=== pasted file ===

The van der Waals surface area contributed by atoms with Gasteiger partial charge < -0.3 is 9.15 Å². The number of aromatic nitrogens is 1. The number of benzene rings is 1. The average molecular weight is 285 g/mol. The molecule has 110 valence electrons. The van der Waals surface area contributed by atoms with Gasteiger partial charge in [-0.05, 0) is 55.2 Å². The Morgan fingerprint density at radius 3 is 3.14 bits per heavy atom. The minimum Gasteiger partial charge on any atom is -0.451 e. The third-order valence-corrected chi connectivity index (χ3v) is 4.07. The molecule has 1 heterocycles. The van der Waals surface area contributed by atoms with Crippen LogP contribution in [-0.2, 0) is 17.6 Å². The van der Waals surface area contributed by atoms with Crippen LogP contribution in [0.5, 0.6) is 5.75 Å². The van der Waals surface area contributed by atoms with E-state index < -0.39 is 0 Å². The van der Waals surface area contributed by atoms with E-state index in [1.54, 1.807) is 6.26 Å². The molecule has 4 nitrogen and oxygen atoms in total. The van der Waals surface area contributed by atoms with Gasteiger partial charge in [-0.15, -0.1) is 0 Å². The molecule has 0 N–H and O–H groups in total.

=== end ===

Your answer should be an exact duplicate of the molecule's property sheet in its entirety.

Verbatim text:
The van der Waals surface area contributed by atoms with Gasteiger partial charge < -0.3 is 9.15 Å². The number of aromatic nitrogens is 1. The number of benzene rings is 1. The average molecular weight is 285 g/mol. The molecule has 110 valence electrons. The van der Waals surface area contributed by atoms with Gasteiger partial charge in [-0.05, 0) is 55.2 Å². The Morgan fingerprint density at radius 3 is 3.14 bits per heavy atom. The minimum Gasteiger partial charge on any atom is -0.451 e. The third-order valence-corrected chi connectivity index (χ3v) is 4.07. The molecule has 1 heterocycles. The van der Waals surface area contributed by atoms with Crippen LogP contribution in [-0.2, 0) is 17.6 Å². The van der Waals surface area contributed by atoms with Crippen LogP contribution in [0.5, 0.6) is 5.75 Å². The van der Waals surface area contributed by atoms with E-state index < -0.39 is 0 Å². The van der Waals surface area contributed by atoms with E-state index in [1.54, 1.807) is 6.26 Å². The molecule has 4 nitrogen and oxygen atoms in total. The van der Waals surface area contributed by atoms with Gasteiger partial charge in [-0.15, -0.1) is 0 Å². The molecule has 0 N–H and O–H groups in total.